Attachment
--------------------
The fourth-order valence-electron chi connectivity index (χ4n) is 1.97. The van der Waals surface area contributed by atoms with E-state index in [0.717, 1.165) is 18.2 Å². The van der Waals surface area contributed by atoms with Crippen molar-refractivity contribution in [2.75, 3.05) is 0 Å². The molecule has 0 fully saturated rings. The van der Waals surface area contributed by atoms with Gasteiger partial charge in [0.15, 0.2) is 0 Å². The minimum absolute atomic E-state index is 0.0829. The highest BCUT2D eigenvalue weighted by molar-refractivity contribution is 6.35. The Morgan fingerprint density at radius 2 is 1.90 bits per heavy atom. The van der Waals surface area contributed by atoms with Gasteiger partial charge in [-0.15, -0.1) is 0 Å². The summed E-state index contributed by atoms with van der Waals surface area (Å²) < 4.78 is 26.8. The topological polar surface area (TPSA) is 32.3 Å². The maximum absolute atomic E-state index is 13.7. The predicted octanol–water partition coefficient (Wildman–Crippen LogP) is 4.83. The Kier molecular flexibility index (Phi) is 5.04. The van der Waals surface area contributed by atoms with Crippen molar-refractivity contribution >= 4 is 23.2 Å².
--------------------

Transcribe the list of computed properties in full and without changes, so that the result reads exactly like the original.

The fourth-order valence-electron chi connectivity index (χ4n) is 1.97. The van der Waals surface area contributed by atoms with E-state index in [0.717, 1.165) is 18.2 Å². The van der Waals surface area contributed by atoms with Crippen molar-refractivity contribution in [2.75, 3.05) is 0 Å². The molecule has 0 fully saturated rings. The van der Waals surface area contributed by atoms with Gasteiger partial charge in [0.15, 0.2) is 0 Å². The minimum absolute atomic E-state index is 0.0829. The highest BCUT2D eigenvalue weighted by molar-refractivity contribution is 6.35. The Morgan fingerprint density at radius 2 is 1.90 bits per heavy atom. The van der Waals surface area contributed by atoms with Gasteiger partial charge in [-0.15, -0.1) is 0 Å². The summed E-state index contributed by atoms with van der Waals surface area (Å²) < 4.78 is 26.8. The topological polar surface area (TPSA) is 32.3 Å². The maximum absolute atomic E-state index is 13.7. The predicted octanol–water partition coefficient (Wildman–Crippen LogP) is 4.83. The Kier molecular flexibility index (Phi) is 5.04. The van der Waals surface area contributed by atoms with Crippen molar-refractivity contribution >= 4 is 23.2 Å².